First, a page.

Dodgers reliever a different cup of Coffey
From mad dashes from bullpen to cold baths, veteran is unique
GLENDALE, Ariz. -- It isn't just because of the way his big body rumbles in from the bullpen to the mound or the way he looks over the wrong shoulder when holding a runner on first base or that he'll play long toss after games instead of before games.
It's all those quirks and more that make new Dodger Todd Coffey the contrarian reliever.
"It's just the norm of baseball," explains Coffey. "I don't play by the norm."
Definitely not. Chris Capuano, a teammate of Coffey's in Milwaukee and now again with Los Angeles, describes Coffey this way:
"I think he's a little masochistic. He likes it extra cold in the tub. He sits in it and screams. It's supposed to be a hot tub. He ruins it for everyone else. It's too cold."
"I didn't see the parachute come out and got nervous," Mattingly said.
So, how did Coffey work that stunt into his repertoire?
"It started in '04 in the Minor Leagues," said Coffey. "We were down seven runs and we scored eight runs and took the lead and I was coming in and I was so pumped I just ran out there. And once I got there, my legs felt good. And I liked the way the adrenaline felt, like an adrenaline spike. And as I came down, I felt energized. It's a lot easier coming down than having to get your energy level up. It's just a tool. Oh, and the fans love it. They get into it."
Then there's the peek at a runner on first base. Coffey might be the only pitcher that turns his head toward second to look at the runner on first.
"The way I stand on the mound, if I look over my left shoulder, I can't see the runner," he said. "I see the dugout, I see the first-base coach and the umpire, but I can't see the runner. If I look over my right shoulder and can see the runner, he's got too big a lead and I throw over. Really, it makes complete sense."
So does his postgame long-toss routine, which he said he picked up from teammate Trevor Hoffman in Milwaukee.
"Why use up your throws before they count," he said about pitchers who play long toss before games in which they might pitch.
Coffey said he never has a problem warming up fast.
"Just nine pitches, that's all I need," he said. "I learned a lot since coming back from Tommy John surgery in 2000. I had to watch every game during the rehab and learned different ways to take care of my arm."
Capuano said don't be fooled by the foolery: Coffey is serious about his job.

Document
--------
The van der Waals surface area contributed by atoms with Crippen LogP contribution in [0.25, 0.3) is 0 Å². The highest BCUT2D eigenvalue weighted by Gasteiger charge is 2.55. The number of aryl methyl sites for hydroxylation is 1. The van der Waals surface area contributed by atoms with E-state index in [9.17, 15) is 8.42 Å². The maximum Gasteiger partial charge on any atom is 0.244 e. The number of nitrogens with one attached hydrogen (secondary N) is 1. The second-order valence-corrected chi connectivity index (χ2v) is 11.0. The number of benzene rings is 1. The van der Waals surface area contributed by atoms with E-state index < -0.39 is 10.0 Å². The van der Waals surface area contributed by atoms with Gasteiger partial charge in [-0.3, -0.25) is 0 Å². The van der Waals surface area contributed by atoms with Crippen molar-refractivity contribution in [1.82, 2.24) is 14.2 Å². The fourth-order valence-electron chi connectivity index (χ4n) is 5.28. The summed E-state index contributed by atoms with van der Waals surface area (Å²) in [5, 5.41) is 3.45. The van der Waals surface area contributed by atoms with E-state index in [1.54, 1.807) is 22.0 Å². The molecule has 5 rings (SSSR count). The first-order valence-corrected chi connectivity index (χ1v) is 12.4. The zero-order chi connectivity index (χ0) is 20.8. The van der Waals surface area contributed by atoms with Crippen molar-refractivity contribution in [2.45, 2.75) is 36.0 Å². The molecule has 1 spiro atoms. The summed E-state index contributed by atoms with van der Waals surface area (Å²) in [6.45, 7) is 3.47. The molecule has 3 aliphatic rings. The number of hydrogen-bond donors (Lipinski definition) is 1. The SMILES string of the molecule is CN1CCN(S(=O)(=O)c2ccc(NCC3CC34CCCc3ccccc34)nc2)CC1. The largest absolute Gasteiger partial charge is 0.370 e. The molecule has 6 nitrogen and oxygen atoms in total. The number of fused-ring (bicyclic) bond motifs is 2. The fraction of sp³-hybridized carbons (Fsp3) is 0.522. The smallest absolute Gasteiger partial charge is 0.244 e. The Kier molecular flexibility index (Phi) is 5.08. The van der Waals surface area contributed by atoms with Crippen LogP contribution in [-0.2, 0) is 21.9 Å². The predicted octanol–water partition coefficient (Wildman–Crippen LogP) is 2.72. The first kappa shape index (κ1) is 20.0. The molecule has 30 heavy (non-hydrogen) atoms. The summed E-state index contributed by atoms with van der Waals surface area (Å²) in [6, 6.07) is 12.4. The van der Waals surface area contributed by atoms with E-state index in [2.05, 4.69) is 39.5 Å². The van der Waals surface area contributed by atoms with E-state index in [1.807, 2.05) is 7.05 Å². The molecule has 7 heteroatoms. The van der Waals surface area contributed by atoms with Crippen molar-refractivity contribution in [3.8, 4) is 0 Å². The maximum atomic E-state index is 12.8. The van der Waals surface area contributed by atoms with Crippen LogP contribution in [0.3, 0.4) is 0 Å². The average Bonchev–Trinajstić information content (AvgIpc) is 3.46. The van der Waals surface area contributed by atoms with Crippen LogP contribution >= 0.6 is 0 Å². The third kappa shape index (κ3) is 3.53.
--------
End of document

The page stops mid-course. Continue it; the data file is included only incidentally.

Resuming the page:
"He takes care of his arm better than anyone you'll ever see," Capuano said. "He's very diligent about his arm exercises. He'll stay at the park after a game longer than anyone else. He cares about what happens on the field. His philosophy is never to leave the park until he feels good about what happened. He'll watch video endlessly, to where the clubbies get annoyed because he doesn't leave."
He has a few other idiosyncrasies.
"He's had his game glove for like eight years," said reliever Scott Rice. "Somebody touched it in the bullpen the other day and he was not happy."
That's a rare sight, Coffey not happy.
"He's just a funny guy, but his humor is very well managed, a time and a place for everything," said bullpen coach Ken Howell. "He has a fun-filled personality. His timing is real good. He's not a prankster. He's more of a comic -- like when he runs to the mound. We want to time him in each stadium. At Dodger Stadium, instead of a radar gun, they should have a stopwatch timing him every time he comes into the game, just to see if he can keep his speed up.
"One thing he does that's just hilarious: On his final warmup pitch in the bullpen before coming in the game, he does his Latin pitch, where he gives it one of those Jose Valverde full spins after he releases. Most guys, they're thinking about locking in on the final throw. He says it takes all the stress off him. He's funny.
"But he's also a great bullpen leader. One of the skills he brings is the ability to talk to the young players about pitch repertoire, understanding how to challenge the strike zone. He will be real instrumental in game awareness."
Ken Gurnick is a reporter for MLB.com. This story was not subject to the approval of Major League Baseball or its clubs.